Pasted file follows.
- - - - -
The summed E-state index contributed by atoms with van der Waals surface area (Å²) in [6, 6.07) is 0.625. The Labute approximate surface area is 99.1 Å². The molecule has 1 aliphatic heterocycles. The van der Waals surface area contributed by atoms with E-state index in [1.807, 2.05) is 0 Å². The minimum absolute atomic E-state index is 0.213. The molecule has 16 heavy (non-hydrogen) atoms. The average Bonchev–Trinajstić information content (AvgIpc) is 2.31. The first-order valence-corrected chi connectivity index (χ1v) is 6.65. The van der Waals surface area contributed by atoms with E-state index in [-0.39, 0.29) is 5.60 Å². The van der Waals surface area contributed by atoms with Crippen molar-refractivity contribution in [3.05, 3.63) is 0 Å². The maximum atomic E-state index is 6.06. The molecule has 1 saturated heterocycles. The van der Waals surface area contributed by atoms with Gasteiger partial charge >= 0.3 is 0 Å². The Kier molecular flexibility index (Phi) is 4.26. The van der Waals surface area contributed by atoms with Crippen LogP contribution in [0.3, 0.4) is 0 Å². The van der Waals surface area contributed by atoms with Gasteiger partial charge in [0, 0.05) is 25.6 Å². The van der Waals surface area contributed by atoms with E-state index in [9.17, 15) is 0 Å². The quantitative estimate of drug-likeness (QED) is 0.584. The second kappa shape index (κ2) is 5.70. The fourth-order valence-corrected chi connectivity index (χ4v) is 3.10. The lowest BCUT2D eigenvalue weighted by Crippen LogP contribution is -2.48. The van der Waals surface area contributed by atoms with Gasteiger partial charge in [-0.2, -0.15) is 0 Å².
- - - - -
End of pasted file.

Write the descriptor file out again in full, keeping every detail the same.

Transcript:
The summed E-state index contributed by atoms with van der Waals surface area (Å²) in [6, 6.07) is 0.625. The Labute approximate surface area is 99.1 Å². The molecule has 1 aliphatic heterocycles. The van der Waals surface area contributed by atoms with E-state index in [1.807, 2.05) is 0 Å². The minimum absolute atomic E-state index is 0.213. The molecule has 16 heavy (non-hydrogen) atoms. The average Bonchev–Trinajstić information content (AvgIpc) is 2.31. The first-order valence-corrected chi connectivity index (χ1v) is 6.65. The van der Waals surface area contributed by atoms with E-state index in [-0.39, 0.29) is 5.60 Å². The van der Waals surface area contributed by atoms with Crippen molar-refractivity contribution in [3.05, 3.63) is 0 Å². The maximum atomic E-state index is 6.06. The molecule has 1 saturated heterocycles. The van der Waals surface area contributed by atoms with Gasteiger partial charge >= 0.3 is 0 Å². The Kier molecular flexibility index (Phi) is 4.26. The van der Waals surface area contributed by atoms with Crippen LogP contribution in [0.3, 0.4) is 0 Å². The van der Waals surface area contributed by atoms with Gasteiger partial charge in [0, 0.05) is 25.6 Å². The van der Waals surface area contributed by atoms with E-state index in [9.17, 15) is 0 Å². The quantitative estimate of drug-likeness (QED) is 0.584. The second kappa shape index (κ2) is 5.70. The fourth-order valence-corrected chi connectivity index (χ4v) is 3.10. The lowest BCUT2D eigenvalue weighted by Crippen LogP contribution is -2.48. The van der Waals surface area contributed by atoms with Gasteiger partial charge in [-0.2, -0.15) is 0 Å².